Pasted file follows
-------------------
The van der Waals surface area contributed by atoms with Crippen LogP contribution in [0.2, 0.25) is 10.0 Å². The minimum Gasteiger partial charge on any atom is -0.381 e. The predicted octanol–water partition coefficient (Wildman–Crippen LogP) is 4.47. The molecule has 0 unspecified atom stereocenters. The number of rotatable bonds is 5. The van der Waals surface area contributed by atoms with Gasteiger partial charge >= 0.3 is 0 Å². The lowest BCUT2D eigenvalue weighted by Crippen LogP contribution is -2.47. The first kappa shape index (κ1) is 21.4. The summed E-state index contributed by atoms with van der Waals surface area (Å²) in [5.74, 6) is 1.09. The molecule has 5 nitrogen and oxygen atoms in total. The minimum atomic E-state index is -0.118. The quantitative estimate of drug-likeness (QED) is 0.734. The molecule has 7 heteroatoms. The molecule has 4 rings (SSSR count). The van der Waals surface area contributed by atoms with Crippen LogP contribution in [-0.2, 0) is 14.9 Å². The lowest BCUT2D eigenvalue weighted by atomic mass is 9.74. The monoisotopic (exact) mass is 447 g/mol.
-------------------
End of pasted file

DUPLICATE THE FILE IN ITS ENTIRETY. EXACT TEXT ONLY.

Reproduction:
The van der Waals surface area contributed by atoms with Crippen LogP contribution in [0.2, 0.25) is 10.0 Å². The minimum Gasteiger partial charge on any atom is -0.381 e. The predicted octanol–water partition coefficient (Wildman–Crippen LogP) is 4.47. The molecule has 0 unspecified atom stereocenters. The number of rotatable bonds is 5. The van der Waals surface area contributed by atoms with Gasteiger partial charge >= 0.3 is 0 Å². The lowest BCUT2D eigenvalue weighted by Crippen LogP contribution is -2.47. The first kappa shape index (κ1) is 21.4. The summed E-state index contributed by atoms with van der Waals surface area (Å²) in [5.74, 6) is 1.09. The molecule has 5 nitrogen and oxygen atoms in total. The minimum atomic E-state index is -0.118. The quantitative estimate of drug-likeness (QED) is 0.734. The molecule has 7 heteroatoms. The molecule has 4 rings (SSSR count). The van der Waals surface area contributed by atoms with Crippen LogP contribution in [-0.2, 0) is 14.9 Å². The lowest BCUT2D eigenvalue weighted by atomic mass is 9.74. The monoisotopic (exact) mass is 447 g/mol.